Law School Case Brief
Atchison, T. & S. F. R. Co. v. Stanford - 12 Kan. 354 (1874)
In law, proximate and remote causes and effects do not have reference to time, nor distance, nor merely to a succession of events, or to a succession of causes and effects. A wrongdoer is not merely responsible for the first result of his wrongful act, but for every succeeding injurious result which could have been foreseen, by the exercise of reasonable diligence, as the reasonable, natural and probable consequence of his wrongful act. He is responsible for any number of injurious results consecutively produced by impulsion, and constituting separate events, provided they all necessarily follow from the first wrongful cause. Any number of causes and effects may intervene between the first wrongful cause and the final injurious consequence; if they are such as might, with reasonable diligence, have been foreseen, the last result, as well as the first, and every intermediate result, is to be considered as the proximate result of the first wrongful cause. But whenever a new cause intervenes which is not a consequence of the first wrongful cause, which is not under the control of the wrongdoer, which could not have been foreseen by the exercise of reasonable diligence by the wrongdoer, and except for which the final injurious consequence could not have happened, then such injurious consequence must be deemed to be too remote to constitute the basis of a cause of action.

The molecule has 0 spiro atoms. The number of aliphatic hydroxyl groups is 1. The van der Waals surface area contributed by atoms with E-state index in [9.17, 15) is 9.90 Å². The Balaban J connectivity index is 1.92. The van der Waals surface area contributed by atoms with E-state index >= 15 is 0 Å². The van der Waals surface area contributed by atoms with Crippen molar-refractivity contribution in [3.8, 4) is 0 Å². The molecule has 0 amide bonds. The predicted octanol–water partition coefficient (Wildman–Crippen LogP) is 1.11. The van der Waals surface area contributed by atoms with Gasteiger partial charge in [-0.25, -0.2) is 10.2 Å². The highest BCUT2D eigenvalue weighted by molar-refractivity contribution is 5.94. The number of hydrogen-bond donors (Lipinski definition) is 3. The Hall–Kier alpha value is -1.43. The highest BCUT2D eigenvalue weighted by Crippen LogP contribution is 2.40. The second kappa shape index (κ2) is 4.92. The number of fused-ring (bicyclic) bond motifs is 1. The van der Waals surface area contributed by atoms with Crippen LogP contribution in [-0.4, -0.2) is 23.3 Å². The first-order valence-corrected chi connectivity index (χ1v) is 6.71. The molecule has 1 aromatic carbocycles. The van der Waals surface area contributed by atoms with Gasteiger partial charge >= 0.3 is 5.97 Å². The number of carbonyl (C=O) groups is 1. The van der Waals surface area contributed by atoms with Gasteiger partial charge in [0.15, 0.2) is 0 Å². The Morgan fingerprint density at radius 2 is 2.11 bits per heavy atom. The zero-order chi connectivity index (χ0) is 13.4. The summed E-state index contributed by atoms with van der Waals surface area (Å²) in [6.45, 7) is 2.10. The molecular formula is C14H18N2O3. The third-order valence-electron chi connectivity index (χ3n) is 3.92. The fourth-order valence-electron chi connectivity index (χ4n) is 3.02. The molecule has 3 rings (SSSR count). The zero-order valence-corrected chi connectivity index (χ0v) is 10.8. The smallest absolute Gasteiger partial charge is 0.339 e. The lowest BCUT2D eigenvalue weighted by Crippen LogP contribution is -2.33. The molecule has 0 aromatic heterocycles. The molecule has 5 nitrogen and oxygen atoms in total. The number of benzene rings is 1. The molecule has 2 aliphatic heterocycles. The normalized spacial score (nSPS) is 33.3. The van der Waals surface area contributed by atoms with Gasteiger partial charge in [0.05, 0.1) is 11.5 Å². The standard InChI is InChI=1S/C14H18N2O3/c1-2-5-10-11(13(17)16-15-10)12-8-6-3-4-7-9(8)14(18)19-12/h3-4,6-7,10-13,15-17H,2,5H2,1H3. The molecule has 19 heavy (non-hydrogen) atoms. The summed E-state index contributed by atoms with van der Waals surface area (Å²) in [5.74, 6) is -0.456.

Plaintiff property owner brought an action against defendant railway to recover damages for injuries sustained by the destruction by a fire of mare, colt, corn, oats, wheat, hay, and outbuildings and fences. He alleged that the fire was set by the emitting coals and sparks from a locomotive engine passing over the railway's railroad and by reason of the negligence and carelessness of the railway. The lower court entered judgment for the property owner. The railway, which was now the plaintiff in error, appealed.
Was the injury too remote to constitute a negligence cause of action against defendant railway, thus, rendering the lower court’s judgment in favor of the property owner erroneous?
The appellate court affirmed the judgment in favor of defendant in error property owner. The verdict was sustained by sufficient evidence, and the trial court did not err in refusing to set aside the verdict of the jury and granting a new trial. The property owner showed that one of the railway's engines caused one or more fires and that ordinary engines do not ordinarily produce such a result. Thus, he made out a prima facie case of negligence. The injury was not too remote to constitute a cause of action. The jury instructions given by the lower court were substantially correct. There was no error in permitting evidence with regard to the value of corn to go to the jury.
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